Thursday, May 12, 2011

Q's Conversation With Doug Worgul, Novelist, Barbecue & Whiskey Enthusiast

Dear Readers,

Awhile back my UK publisher asked me to blurb a book by a first-time American author named Doug Worgul. They felt the book in question was right for me, implying that it was similar to my work.

Stylistically and structurally, it wasn't so similar. Thematically, it very much was.

Shortly after the manu made its trip across the Atlantic, I found myself immersed in the world of THIN BLUE SMOKE and in love with the characters who inhabited its pages.

I sent my blurb to the UK--"As Norman Maclean’s A RIVER RUNS THROUGH IT does for Montana fly-fishing, Doug Worgul's THIN BLUE SMOKE makes the poetry of Kansas City barbecue accessible to all readers. ... Communion has never tasted so good.”--and rushed to contact Doug via e-mail.

As it so often happens, the author of the book I enjoyed turned out to be a great person. We've become e-mail friends. I've since described Doug as Kansas City's answer to Pat Conroy.

Below you will find our most recent discussion. Please welcome Doug Worgul.

Q: As you already know, I absolutely loved THIN BLUE SMOKE. From where did this bighearted absorbing novel come? Why did you write it? Tell us!

DW: Well, there was a story in me that needed to come out, and it happened to be Thin Blue Smoke. Lots of writers talk about their stories as if those stories have some sort of preexisting autonomous life independent of them as writers. I'll admit that to a certain extent I experienced the writing of Thin Blue Smoke in that way. However, writing the book was hard creative work. I created this story. I made it. I wasn’t just the scribe writing a story that the characters were narrating to me. I gave the characters their lives. But the book did feel like it grew from a seed that was planted in me. In my soul. Does that all sound contradictory? Probably.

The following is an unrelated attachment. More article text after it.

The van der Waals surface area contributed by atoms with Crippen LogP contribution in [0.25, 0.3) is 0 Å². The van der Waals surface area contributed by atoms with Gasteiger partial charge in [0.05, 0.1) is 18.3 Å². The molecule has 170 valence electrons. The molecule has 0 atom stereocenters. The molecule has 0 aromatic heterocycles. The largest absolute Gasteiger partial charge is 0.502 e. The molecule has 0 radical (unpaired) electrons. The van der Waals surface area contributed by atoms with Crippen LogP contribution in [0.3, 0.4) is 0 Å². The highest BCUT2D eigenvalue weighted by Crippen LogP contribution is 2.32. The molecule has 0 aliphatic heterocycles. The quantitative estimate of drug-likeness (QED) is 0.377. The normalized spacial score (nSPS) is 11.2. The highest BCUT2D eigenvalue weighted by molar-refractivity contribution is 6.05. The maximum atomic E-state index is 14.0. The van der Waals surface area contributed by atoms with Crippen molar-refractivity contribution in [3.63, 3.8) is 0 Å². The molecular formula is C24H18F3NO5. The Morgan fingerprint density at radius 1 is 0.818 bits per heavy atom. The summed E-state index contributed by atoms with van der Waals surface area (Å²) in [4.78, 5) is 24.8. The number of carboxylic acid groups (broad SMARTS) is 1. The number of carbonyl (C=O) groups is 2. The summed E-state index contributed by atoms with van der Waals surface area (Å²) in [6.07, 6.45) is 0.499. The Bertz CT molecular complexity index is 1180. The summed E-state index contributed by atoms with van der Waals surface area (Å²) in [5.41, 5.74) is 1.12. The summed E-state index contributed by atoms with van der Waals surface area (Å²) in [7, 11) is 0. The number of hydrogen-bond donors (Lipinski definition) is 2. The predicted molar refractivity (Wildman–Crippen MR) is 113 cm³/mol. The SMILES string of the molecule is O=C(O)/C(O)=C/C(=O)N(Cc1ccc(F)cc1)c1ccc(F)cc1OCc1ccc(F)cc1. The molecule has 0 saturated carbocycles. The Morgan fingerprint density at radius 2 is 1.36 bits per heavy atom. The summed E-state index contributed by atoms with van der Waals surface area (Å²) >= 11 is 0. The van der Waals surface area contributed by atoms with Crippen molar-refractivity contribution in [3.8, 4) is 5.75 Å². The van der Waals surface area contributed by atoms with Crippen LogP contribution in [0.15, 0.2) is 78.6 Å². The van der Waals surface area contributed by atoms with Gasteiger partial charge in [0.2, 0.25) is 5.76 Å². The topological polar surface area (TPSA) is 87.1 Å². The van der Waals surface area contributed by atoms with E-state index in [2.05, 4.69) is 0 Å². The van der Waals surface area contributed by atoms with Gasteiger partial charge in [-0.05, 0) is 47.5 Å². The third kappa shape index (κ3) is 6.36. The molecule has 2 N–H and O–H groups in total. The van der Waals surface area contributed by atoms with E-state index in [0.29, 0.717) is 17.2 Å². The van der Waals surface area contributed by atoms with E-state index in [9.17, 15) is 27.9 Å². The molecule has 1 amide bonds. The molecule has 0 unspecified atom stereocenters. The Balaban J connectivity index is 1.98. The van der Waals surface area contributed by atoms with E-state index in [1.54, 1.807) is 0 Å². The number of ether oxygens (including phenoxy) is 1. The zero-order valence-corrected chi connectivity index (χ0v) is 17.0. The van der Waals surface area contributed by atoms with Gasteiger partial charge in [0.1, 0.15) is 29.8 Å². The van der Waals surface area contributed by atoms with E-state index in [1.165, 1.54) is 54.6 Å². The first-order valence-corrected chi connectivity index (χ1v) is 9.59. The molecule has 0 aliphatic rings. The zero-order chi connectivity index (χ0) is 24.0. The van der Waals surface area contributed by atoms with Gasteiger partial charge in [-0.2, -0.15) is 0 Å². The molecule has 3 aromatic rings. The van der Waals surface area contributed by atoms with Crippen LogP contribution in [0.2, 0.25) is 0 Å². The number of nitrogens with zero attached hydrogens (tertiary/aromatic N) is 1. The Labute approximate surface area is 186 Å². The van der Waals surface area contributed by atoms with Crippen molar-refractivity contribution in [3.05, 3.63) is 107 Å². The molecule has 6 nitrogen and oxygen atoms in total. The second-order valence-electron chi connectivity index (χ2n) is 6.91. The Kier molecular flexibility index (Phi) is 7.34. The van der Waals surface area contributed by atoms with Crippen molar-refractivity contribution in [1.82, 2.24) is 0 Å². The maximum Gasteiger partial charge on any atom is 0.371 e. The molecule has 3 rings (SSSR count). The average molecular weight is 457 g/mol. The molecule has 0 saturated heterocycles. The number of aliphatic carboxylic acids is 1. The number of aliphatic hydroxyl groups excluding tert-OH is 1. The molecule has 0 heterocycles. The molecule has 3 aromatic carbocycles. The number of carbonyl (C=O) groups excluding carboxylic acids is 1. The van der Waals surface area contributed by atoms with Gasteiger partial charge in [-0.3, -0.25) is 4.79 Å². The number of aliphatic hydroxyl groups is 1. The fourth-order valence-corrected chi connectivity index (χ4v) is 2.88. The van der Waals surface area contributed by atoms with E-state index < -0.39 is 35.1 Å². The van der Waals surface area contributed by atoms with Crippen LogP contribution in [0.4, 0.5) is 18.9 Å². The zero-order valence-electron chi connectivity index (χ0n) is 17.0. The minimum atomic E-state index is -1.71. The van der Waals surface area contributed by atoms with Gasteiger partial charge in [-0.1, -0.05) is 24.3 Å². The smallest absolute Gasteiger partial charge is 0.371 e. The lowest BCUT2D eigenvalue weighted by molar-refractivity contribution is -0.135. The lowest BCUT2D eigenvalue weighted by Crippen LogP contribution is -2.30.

Q: Makes perfect sense to me. It’s a balance between the conscious and the subconscious always, or the art of making preconscious conscious; shaping to illuminate what was previously in shadow, I’ve heard other writers say. You say the book grew from ‘a seed.’ Looking back now, having harvested, can you describe that seed in one sentence?

DW: Like a movie pitch? Probably not. But mainly it’s about love and redemption and belonging to one another. But that doesn’t get all of it.

Q: When I was an MFA candidate I heard many published writers say, “Write the book that only you can write,” which sounded a little esoteric at the time. I remember thinking, How could anyone else write my book? But I have since come to understand that readers are looking for a unique point of view, the product of one-of-a-kind life experiences, and so it's best for writers to offer up their truths and nothing but. TBS is one of the most authentic-feeling books I have ever read. I felt like I knew you intimately after reading, and yet the book never came close to reading like veiled memoir. How did you accomplish this?